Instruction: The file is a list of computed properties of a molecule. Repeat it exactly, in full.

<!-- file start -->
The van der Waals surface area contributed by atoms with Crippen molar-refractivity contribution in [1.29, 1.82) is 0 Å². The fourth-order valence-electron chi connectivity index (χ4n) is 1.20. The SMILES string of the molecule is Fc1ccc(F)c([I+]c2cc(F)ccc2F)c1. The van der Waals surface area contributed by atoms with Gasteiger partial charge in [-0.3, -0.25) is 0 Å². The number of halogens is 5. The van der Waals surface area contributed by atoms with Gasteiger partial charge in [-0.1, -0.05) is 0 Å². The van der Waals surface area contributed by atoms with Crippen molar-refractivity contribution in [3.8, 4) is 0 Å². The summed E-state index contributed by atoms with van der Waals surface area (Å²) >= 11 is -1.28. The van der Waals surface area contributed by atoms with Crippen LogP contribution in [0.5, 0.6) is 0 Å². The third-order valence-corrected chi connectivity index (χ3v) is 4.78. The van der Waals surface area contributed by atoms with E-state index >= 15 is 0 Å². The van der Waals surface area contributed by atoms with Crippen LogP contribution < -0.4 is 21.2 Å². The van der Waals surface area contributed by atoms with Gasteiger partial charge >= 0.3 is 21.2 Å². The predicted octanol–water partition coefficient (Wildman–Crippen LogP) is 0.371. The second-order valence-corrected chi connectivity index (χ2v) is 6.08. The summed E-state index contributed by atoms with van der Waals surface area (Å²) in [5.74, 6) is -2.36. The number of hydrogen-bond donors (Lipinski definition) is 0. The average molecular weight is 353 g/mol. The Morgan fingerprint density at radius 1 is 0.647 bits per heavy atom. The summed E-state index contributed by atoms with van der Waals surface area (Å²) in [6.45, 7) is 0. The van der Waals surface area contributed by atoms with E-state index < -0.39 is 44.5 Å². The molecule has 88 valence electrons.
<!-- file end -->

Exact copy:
The van der Waals surface area contributed by atoms with Crippen molar-refractivity contribution in [1.29, 1.82) is 0 Å². The fourth-order valence-electron chi connectivity index (χ4n) is 1.20. The SMILES string of the molecule is Fc1ccc(F)c([I+]c2cc(F)ccc2F)c1. The van der Waals surface area contributed by atoms with Gasteiger partial charge in [-0.3, -0.25) is 0 Å². The number of halogens is 5. The van der Waals surface area contributed by atoms with Gasteiger partial charge in [-0.1, -0.05) is 0 Å². The van der Waals surface area contributed by atoms with Crippen molar-refractivity contribution in [3.8, 4) is 0 Å². The summed E-state index contributed by atoms with van der Waals surface area (Å²) >= 11 is -1.28. The van der Waals surface area contributed by atoms with Crippen LogP contribution in [0.5, 0.6) is 0 Å². The third-order valence-corrected chi connectivity index (χ3v) is 4.78. The van der Waals surface area contributed by atoms with E-state index >= 15 is 0 Å². The van der Waals surface area contributed by atoms with Crippen LogP contribution < -0.4 is 21.2 Å². The van der Waals surface area contributed by atoms with Gasteiger partial charge >= 0.3 is 21.2 Å². The predicted octanol–water partition coefficient (Wildman–Crippen LogP) is 0.371. The second-order valence-corrected chi connectivity index (χ2v) is 6.08. The summed E-state index contributed by atoms with van der Waals surface area (Å²) in [5.74, 6) is -2.36. The number of hydrogen-bond donors (Lipinski definition) is 0. The average molecular weight is 353 g/mol. The Morgan fingerprint density at radius 1 is 0.647 bits per heavy atom. The summed E-state index contributed by atoms with van der Waals surface area (Å²) in [6.45, 7) is 0. The van der Waals surface area contributed by atoms with E-state index < -0.39 is 44.5 Å². The molecule has 88 valence electrons.